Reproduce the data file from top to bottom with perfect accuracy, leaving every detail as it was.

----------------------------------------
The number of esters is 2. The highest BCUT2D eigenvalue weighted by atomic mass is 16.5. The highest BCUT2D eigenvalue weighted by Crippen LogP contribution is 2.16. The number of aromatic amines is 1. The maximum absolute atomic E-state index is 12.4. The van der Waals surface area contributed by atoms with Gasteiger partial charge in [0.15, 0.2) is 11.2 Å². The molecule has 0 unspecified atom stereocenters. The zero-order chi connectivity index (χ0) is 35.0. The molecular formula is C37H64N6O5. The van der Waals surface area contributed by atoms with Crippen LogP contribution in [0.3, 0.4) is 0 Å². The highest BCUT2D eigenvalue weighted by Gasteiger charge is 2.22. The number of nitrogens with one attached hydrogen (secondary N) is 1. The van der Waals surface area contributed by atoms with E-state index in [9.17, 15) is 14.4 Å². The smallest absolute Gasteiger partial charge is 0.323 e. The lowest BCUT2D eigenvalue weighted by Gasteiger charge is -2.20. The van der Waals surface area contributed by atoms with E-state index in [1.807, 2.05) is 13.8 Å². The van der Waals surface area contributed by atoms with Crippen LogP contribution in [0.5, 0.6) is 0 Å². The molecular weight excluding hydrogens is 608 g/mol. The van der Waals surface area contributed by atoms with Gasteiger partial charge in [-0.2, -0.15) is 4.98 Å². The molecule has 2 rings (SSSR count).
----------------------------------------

The number of esters is 2. The highest BCUT2D eigenvalue weighted by atomic mass is 16.5. The highest BCUT2D eigenvalue weighted by Crippen LogP contribution is 2.16. The number of aromatic amines is 1. The maximum absolute atomic E-state index is 12.4. The van der Waals surface area contributed by atoms with Gasteiger partial charge in [0.15, 0.2) is 11.2 Å². The molecule has 0 unspecified atom stereocenters. The zero-order chi connectivity index (χ0) is 35.0. The molecular formula is C37H64N6O5. The van der Waals surface area contributed by atoms with Crippen LogP contribution in [0.3, 0.4) is 0 Å². The highest BCUT2D eigenvalue weighted by Gasteiger charge is 2.22. The number of nitrogens with one attached hydrogen (secondary N) is 1. The van der Waals surface area contributed by atoms with E-state index in [9.17, 15) is 14.4 Å². The smallest absolute Gasteiger partial charge is 0.323 e. The lowest BCUT2D eigenvalue weighted by Gasteiger charge is -2.20. The van der Waals surface area contributed by atoms with E-state index in [1.807, 2.05) is 13.8 Å². The van der Waals surface area contributed by atoms with Crippen LogP contribution in [0.5, 0.6) is 0 Å². The molecular weight excluding hydrogens is 608 g/mol. The van der Waals surface area contributed by atoms with Gasteiger partial charge in [-0.2, -0.15) is 4.98 Å². The molecule has 2 rings (SSSR count).